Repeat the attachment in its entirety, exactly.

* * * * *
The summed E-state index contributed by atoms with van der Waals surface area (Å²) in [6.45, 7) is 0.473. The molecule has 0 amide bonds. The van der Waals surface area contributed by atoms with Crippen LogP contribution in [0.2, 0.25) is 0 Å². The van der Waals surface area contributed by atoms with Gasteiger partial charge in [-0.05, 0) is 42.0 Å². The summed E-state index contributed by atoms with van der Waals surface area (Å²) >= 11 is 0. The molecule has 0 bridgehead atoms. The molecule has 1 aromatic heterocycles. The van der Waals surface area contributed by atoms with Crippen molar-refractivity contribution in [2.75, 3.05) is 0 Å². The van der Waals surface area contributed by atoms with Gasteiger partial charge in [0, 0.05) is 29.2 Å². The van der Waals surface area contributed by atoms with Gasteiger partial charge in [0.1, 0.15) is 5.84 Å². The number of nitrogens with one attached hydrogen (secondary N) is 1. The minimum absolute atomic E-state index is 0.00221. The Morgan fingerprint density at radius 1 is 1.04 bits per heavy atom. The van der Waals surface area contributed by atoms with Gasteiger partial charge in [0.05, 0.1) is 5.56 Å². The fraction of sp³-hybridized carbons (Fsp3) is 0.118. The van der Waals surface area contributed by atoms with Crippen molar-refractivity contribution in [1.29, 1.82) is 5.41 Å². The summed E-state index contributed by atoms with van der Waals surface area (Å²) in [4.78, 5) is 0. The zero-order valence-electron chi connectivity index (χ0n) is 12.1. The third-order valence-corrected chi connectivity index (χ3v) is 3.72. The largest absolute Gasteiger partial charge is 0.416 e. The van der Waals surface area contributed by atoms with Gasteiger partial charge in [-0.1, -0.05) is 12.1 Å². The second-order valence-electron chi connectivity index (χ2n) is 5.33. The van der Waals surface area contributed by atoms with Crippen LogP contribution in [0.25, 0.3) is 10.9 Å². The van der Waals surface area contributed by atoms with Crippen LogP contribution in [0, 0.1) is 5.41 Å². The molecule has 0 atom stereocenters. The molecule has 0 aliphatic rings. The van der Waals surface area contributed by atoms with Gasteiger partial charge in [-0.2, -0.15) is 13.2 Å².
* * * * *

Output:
The summed E-state index contributed by atoms with van der Waals surface area (Å²) in [6.45, 7) is 0.473. The molecule has 0 amide bonds. The van der Waals surface area contributed by atoms with Crippen LogP contribution in [0.2, 0.25) is 0 Å². The van der Waals surface area contributed by atoms with Gasteiger partial charge in [-0.05, 0) is 42.0 Å². The summed E-state index contributed by atoms with van der Waals surface area (Å²) >= 11 is 0. The molecule has 0 bridgehead atoms. The molecule has 1 aromatic heterocycles. The van der Waals surface area contributed by atoms with Crippen molar-refractivity contribution in [2.75, 3.05) is 0 Å². The van der Waals surface area contributed by atoms with Gasteiger partial charge in [0, 0.05) is 29.2 Å². The van der Waals surface area contributed by atoms with Gasteiger partial charge in [0.1, 0.15) is 5.84 Å². The number of nitrogens with one attached hydrogen (secondary N) is 1. The minimum absolute atomic E-state index is 0.00221. The Morgan fingerprint density at radius 1 is 1.04 bits per heavy atom. The van der Waals surface area contributed by atoms with Gasteiger partial charge in [0.05, 0.1) is 5.56 Å². The fraction of sp³-hybridized carbons (Fsp3) is 0.118. The van der Waals surface area contributed by atoms with Crippen molar-refractivity contribution in [1.29, 1.82) is 5.41 Å². The summed E-state index contributed by atoms with van der Waals surface area (Å²) in [4.78, 5) is 0. The zero-order valence-electron chi connectivity index (χ0n) is 12.1. The third-order valence-corrected chi connectivity index (χ3v) is 3.72. The largest absolute Gasteiger partial charge is 0.416 e. The van der Waals surface area contributed by atoms with Gasteiger partial charge in [-0.1, -0.05) is 12.1 Å². The second-order valence-electron chi connectivity index (χ2n) is 5.33. The van der Waals surface area contributed by atoms with Crippen LogP contribution in [0.25, 0.3) is 10.9 Å². The van der Waals surface area contributed by atoms with Crippen LogP contribution in [0, 0.1) is 5.41 Å². The molecule has 0 atom stereocenters. The molecule has 0 aliphatic rings. The van der Waals surface area contributed by atoms with Gasteiger partial charge in [-0.2, -0.15) is 13.2 Å².